Employee Turnover – An inescapable cost?
Did you know?……
SHRM, the Society for Human Resource Management, estimated that it costs $3,500.00 to replace one $8.00 per hour employee when all costs — recruiting, interviewing, hiring, training, reduced productivity, et cetera, were considered.
Other sources provide these estimates: It costs you 30-50% of the annual salary of entry-level employees, 150% of middle level employees, and up to 400% for specialized, high level employees!
Two of the greatest myths regarding employee turnover are:
- It’s an inescapable cost of doing business.
- It’s an HR problem.
Neither of these myths are true. Sure, there will always be a bit of turnover in any business. And, yes, sometimes you will lose some of your better employees or greatest producers. In today’s tight job market, it is unfortunate that when there is a problem contributing to turnover, you will be more likely to lose the best employees because they can go elsewhere. Those that don’t leave are more likely to be your lesser employees that don’t have the skills or reputation to go elsewhere. Unfortunately, it’s also likely that the employees with be blamed with less focus on the possibility that there is some internal contributor to this turnover.
What’s important to know is that this is NOT inescapable. There are things you can do to keep those best employees. And, while HR does need to be involved in employee retention, it is a greater challenge that needs to include top management.
Don’t wait for a crisis
Prevention is key!
Your options become greatly limited in times of crisis – when you’ve noticed that too many are walking out the door.
So what to do? There is much talk about employees needing to be valued and respected. How do employees know they are valued or respected or how do they determine that they are NOT.
A colleague who works with companies struggling with turnover, mentioned that two things he wants to see, on his first visit to the site, are the rest rooms and the break room. He believes how these things appear and their cleanliness is a first indicator of how the employees treated.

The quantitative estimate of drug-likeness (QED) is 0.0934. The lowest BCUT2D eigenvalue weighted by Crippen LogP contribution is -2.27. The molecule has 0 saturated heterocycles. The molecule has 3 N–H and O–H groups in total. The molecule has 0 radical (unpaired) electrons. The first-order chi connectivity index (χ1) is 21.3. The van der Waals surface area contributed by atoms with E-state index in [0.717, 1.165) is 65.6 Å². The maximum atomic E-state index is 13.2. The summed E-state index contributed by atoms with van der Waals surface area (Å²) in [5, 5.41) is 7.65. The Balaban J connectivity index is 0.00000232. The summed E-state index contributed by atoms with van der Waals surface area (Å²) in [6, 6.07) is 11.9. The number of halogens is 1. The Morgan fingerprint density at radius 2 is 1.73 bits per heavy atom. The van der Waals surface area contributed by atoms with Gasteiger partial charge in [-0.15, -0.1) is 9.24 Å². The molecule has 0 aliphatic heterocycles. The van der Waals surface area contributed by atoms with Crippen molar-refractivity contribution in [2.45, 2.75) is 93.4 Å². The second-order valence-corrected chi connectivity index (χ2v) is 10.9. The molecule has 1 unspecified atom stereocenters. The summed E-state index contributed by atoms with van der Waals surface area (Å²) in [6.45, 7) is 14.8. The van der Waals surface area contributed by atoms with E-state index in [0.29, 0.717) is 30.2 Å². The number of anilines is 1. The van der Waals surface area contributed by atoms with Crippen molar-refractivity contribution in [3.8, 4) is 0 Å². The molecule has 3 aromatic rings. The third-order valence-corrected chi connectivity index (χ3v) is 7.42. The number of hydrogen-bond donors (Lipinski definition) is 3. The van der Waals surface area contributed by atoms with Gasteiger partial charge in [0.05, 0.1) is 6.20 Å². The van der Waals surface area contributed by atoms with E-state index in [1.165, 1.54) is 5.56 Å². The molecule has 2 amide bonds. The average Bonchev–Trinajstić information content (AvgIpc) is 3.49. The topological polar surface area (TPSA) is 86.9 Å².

Another issue, is over management. Micro-management tells your employees that you don’t trust them to get the job done. This does not engender confidence or motivation. The employee does not feel valued and certainly not respected.
Communication is paramount. And, not via e-mail but face to face with real discussion. It’s not just what is said but how it’s said. Is the only time your employees hear from management, when they make a mistake? Are they given well presented supervision? Is there clarity in what is expected? Is there clarity about earning potential? A satisfied employee knows clearly what is expected from him every day at work. Frequently changing expectations causes anxiety and creates unhealthy stress. These are all areas that can keep or lose an employee.
Note: This is not to say there should not be flexibility but rather a basic framework within the employees job description upon which they can depend.
Another way to show an employees value is to give them opportunities to shine. Are you utilizing the employee’s greatest strengths? This not only is a benefit in productivity but also gives the employee confidence and a good feeling about coming to the job – no matter what level of work they are engaged in.
Along with utilizing employees skills and strengths goes the opportunity to grow and learn. Do you employees have the chance to learn new skills, without being overburdened upon return to the workplace or placing excess pressure on colleagues to get their work done?
Supervision is key! People leave managers and supervisors more often than they leave companies or jobs. Having a likable supervisor is good but not enough. Starting with clear and consistent expectations, the supervisor can make or break the employees sense of satisfaction. Anything the supervisor does to make an employee feel under-valued will contribute to turnover. Frequent employee complaints center on these areas.
–lack of clarity about expectations,
–lack of clarity about earning potential,
–lack of honest and productive feedback about performance,
–failure to hold scheduled meetings to maintain ongoing clarity, and
–failure to support an employees (legitimate needs, ideas for growth, etc.) to upper management
Lastly, when an employee is struggling, how is it handled? Is the employee immediately blamed or is there also some focus on the systems that may be contributing to this struggle? Are they given the tools they need to succeed and given a chance to get needed training to improve. How this is handled can have a huge impact on moral, not only of the person struggling but those who are observing the process.
To learn more about how you can create an employee culture that flourishes with productivity and satisfaction please contact me at email@example.com. or 518-225-6527.
Comments are welcome and encouraged!